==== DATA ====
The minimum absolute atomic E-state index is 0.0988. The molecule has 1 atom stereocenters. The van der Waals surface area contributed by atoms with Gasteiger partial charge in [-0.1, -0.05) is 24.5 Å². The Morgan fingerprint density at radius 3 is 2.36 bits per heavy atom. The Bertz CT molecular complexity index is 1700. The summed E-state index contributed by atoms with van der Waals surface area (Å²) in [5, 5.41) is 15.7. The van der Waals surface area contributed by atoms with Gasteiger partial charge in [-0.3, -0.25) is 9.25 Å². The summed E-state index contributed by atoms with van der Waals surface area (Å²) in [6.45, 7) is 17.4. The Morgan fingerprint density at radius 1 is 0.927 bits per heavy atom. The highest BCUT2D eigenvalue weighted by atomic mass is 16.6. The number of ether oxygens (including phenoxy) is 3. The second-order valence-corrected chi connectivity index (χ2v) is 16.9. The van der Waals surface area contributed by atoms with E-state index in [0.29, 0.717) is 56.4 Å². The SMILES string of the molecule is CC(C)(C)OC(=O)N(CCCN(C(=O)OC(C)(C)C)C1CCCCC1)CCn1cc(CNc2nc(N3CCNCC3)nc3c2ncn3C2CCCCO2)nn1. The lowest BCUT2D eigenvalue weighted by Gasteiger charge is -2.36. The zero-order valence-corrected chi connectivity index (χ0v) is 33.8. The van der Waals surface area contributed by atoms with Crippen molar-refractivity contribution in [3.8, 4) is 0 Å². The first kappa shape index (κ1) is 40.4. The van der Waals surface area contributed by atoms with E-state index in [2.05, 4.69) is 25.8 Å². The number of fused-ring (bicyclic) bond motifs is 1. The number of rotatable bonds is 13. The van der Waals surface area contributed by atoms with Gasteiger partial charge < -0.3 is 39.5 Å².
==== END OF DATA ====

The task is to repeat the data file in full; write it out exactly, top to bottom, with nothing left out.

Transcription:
The minimum absolute atomic E-state index is 0.0988. The molecule has 1 atom stereocenters. The van der Waals surface area contributed by atoms with Gasteiger partial charge in [-0.1, -0.05) is 24.5 Å². The Morgan fingerprint density at radius 3 is 2.36 bits per heavy atom. The Bertz CT molecular complexity index is 1700. The summed E-state index contributed by atoms with van der Waals surface area (Å²) in [5, 5.41) is 15.7. The van der Waals surface area contributed by atoms with Gasteiger partial charge in [-0.3, -0.25) is 9.25 Å². The summed E-state index contributed by atoms with van der Waals surface area (Å²) in [6.45, 7) is 17.4. The Morgan fingerprint density at radius 1 is 0.927 bits per heavy atom. The highest BCUT2D eigenvalue weighted by atomic mass is 16.6. The number of ether oxygens (including phenoxy) is 3. The second-order valence-corrected chi connectivity index (χ2v) is 16.9. The van der Waals surface area contributed by atoms with E-state index in [0.29, 0.717) is 56.4 Å². The SMILES string of the molecule is CC(C)(C)OC(=O)N(CCCN(C(=O)OC(C)(C)C)C1CCCCC1)CCn1cc(CNc2nc(N3CCNCC3)nc3c2ncn3C2CCCCO2)nn1. The lowest BCUT2D eigenvalue weighted by Gasteiger charge is -2.36. The zero-order valence-corrected chi connectivity index (χ0v) is 33.8. The van der Waals surface area contributed by atoms with Crippen molar-refractivity contribution in [3.8, 4) is 0 Å². The first kappa shape index (κ1) is 40.4. The van der Waals surface area contributed by atoms with E-state index in [2.05, 4.69) is 25.8 Å². The number of fused-ring (bicyclic) bond motifs is 1. The number of rotatable bonds is 13. The van der Waals surface area contributed by atoms with Gasteiger partial charge < -0.3 is 39.5 Å².